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China’s Trade Shrinks as COVID-19 Restrictions, Global Slowdown Affect Demand – Nationwide

China’s imports and exports unexpectedly contracted in October, the first simultaneous decline since May 2020. This is because the perfect storm of his COVID-19 containment at home and the risk of a global recession will dampen demand and further dim the outlook for a sluggish economy.

Grim data highlights challenges for Chinese policymakers in pushing ahead with pandemic prevention measures and weathering the broader pressures from rapid inflation, sharp rises in global interest rates and a global economic slowdown. .

Outbound shipments fell 0.3% year-on-year in October, rebounding sharply from a 5.7% rise in September, well below analyst expectations for a 4.3% increase, official data showed Monday. increase. It was the worst performance since May 2020.

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Data suggest demand remains weak overall, with analysts warning of further pessimism for exporters over the next few quarters, with the country’s manufacturing sector and sustained COVID-19 containment is further adding to pressure on the world’s second-largest economy, which is grappling with a lingering real estate weakness.

Chinese exporters have not even been able to capitalize on the continued depreciation of the yuan since April and the crucial year-end shopping season, underscoring growing tensions among consumers and businesses around the world.

The yuan fell 0.4% on Monday from more than a week high against the dollar reached in the previous session. This is because weak trade data and Beijing’s pledge to continue its stringent zero-COVID strategy hurt sentiment.

Zhiwei Zhang, chief economist at Pinpoint Asset Management, cited the coronavirus-induced disruptions at factories at Apple’s main supplier Foxconn as an example. It likely reflects both supply disruptions due to the COVID outbreak.” .

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Apple said it expected shipments of its high-end iPhone 14 models to fall short of expectations after major production cuts at its Zhengzhou factory hit by the coronavirus.

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“Looking ahead, we believe exports will decline further in the next few quarters… Aggressive monetary tightening and high inflation lowering real incomes will see the global economy thrive next year,” said Zhichung Huang, an economist at Capital Economics. “I think we’re going into a recession,” he said. .

Vehicle export growth also slowed sharply to 60% from 106% in September, reflecting a shift in demand for goods from demand for services in major economies, according to Reuters calculations based on customs data.

Overall exports to China’s main markets, the United States and the European Union, also fell in October, down 12.6% and 9% year-on-year, respectively.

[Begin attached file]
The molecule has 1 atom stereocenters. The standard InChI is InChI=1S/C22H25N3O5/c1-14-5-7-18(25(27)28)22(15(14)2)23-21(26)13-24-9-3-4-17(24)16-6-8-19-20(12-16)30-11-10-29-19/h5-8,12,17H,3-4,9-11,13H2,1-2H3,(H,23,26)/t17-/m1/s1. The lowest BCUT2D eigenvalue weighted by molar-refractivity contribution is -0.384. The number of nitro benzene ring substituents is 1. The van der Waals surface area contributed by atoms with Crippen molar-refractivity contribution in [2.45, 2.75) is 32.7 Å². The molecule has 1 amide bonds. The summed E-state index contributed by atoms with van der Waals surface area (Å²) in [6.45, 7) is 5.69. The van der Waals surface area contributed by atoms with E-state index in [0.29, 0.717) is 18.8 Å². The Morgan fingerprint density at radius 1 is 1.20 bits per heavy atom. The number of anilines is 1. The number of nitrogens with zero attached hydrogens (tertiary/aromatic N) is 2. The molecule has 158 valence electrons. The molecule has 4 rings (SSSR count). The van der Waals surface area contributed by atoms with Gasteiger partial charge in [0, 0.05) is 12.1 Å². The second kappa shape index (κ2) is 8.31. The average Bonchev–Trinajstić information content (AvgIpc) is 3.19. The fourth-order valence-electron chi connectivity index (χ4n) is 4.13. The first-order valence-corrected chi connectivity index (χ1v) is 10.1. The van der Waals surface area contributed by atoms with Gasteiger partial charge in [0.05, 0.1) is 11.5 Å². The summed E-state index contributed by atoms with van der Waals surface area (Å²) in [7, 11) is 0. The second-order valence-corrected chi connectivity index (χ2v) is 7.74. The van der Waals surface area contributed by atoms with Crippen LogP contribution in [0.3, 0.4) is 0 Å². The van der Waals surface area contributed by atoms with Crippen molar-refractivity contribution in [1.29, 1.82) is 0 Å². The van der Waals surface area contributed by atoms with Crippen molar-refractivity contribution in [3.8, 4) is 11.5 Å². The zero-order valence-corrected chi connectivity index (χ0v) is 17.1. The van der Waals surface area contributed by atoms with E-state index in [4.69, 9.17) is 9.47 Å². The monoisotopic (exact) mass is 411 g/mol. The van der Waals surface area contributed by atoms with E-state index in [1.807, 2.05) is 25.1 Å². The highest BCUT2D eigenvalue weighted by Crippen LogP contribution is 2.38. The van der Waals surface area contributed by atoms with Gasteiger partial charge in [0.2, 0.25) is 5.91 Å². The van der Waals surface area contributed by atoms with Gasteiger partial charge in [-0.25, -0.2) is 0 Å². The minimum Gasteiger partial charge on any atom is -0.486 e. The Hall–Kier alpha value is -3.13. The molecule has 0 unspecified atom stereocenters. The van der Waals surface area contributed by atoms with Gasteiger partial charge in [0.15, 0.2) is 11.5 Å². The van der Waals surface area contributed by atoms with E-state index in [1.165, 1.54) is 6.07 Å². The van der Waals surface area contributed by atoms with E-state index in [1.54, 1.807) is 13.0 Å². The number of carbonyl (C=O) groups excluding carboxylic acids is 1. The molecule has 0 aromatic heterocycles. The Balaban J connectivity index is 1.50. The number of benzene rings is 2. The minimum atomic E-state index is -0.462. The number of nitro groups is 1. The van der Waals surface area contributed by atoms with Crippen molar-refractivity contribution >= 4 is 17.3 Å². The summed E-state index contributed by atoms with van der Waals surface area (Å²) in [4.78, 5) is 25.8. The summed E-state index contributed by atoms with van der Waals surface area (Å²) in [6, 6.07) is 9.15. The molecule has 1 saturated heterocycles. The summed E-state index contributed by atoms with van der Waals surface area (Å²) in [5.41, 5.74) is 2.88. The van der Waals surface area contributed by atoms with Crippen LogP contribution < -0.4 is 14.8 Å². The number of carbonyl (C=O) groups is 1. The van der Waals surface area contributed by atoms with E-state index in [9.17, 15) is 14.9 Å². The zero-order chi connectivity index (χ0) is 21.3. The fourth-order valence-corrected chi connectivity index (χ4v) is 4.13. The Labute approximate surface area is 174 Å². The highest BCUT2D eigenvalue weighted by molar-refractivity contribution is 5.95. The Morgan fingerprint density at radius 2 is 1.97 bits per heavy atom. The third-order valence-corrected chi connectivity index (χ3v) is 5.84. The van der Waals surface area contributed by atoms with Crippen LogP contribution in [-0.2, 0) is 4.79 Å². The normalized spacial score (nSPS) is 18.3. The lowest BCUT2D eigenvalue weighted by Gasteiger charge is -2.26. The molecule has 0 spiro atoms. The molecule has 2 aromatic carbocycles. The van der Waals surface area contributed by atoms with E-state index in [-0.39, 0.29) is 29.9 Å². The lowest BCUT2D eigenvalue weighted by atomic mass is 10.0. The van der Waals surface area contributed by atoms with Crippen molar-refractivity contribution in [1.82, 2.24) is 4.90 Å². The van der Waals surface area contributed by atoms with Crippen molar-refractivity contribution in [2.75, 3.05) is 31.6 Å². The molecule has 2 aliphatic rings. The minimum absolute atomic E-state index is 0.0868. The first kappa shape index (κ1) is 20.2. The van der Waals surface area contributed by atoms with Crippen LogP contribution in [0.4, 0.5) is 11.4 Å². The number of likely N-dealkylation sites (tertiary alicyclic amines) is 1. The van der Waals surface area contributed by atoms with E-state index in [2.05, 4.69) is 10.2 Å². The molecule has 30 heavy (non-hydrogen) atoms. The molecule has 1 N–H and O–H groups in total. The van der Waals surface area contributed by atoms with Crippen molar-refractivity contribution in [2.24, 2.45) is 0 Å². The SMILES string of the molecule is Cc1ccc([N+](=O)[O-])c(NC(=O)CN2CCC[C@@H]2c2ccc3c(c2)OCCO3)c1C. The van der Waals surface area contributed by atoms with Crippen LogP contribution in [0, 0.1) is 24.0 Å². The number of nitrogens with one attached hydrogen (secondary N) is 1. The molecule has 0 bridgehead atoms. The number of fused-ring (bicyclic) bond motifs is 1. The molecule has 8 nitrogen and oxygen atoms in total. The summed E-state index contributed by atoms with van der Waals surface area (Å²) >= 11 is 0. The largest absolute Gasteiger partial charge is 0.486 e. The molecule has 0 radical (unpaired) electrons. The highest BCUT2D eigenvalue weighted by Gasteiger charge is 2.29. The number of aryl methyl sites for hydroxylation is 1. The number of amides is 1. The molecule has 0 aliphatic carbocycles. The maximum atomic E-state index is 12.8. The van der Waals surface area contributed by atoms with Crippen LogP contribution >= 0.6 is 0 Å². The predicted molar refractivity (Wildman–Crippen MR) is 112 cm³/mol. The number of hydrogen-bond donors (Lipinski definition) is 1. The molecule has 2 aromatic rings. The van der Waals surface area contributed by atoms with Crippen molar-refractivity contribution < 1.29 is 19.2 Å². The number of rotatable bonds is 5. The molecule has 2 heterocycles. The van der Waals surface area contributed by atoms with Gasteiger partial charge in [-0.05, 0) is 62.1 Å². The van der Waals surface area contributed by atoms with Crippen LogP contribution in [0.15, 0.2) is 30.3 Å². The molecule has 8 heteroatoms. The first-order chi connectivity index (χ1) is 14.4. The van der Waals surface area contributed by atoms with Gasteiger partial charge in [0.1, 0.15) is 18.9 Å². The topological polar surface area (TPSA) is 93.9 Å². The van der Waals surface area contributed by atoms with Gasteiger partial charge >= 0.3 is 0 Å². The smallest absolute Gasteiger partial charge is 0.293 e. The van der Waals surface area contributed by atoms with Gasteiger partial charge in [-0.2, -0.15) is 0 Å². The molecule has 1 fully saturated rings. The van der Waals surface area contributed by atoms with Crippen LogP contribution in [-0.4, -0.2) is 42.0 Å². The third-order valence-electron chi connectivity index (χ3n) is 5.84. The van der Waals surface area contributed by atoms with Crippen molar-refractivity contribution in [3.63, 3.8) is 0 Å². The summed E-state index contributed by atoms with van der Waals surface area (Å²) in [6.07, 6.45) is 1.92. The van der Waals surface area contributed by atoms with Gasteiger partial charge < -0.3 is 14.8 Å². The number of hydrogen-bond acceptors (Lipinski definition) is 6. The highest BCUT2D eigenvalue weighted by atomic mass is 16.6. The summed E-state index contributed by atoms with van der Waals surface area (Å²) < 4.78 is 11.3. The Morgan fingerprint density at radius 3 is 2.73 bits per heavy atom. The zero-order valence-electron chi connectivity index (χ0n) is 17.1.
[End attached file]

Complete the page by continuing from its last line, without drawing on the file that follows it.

Domestic woes hamper growth

Almost three years after the pandemic, China is still sticking to its strict COVID-19 containment policies, wreaking havoc on its economy and causing widespread discontent and fatigue.

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Weak October factory and trade numbers suggest the economy is struggling to pull itself out of the quagmire in the fourth quarter of 2022 after reporting a faster-than-expected recovery in the third quarter.

The Ukraine war has caused already high inflation to spike globally, heightened geopolitical tensions and further slowed business activity.

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China’s ‘zero COVID’ policy won’t change, officials say

Chinese policymakers last week pledged to prioritize economic growth and push ahead with reforms, President Xi Jinping launched a new leadership term, and a devastating lockdown continued with no clear exit strategy in sight. This has allayed concerns that ideology would take precedence.

Weak domestic demand, partially weighed down by new COVID controls and lockdowns in October, took a toll on importers.

Inbound shipments fell 0.7% from September’s 0.3% increase, below the forecast of 0.1% increase, marking the weakest result since August 2020.

The severe impact on demand from strict pandemic measures and a downturn in real estate was also highlighted in a wide range of Chinese imports. Soybean purchases fell to an eight-year low last month, copper imports fell, and coal imports slumped after hitting a 10-month high in September.

Analysts say weak domestic consumption, along with a global economic slowdown, will put further strain on China’s economy for the foreseeable future.

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Bruce Pang, chief economist at Jones Lang LaSalle, said: “Insufficient domestic demand is the main constraint on China’s near-term recovery and long-term growth trajectory.

China’s Trade Shrinks as COVID-19 Restrictions, Global Slowdown Affect Demand – Nationwide

Source link China’s Trade Shrinks as COVID-19 Restrictions, Global Slowdown Affect Demand – Nationwide

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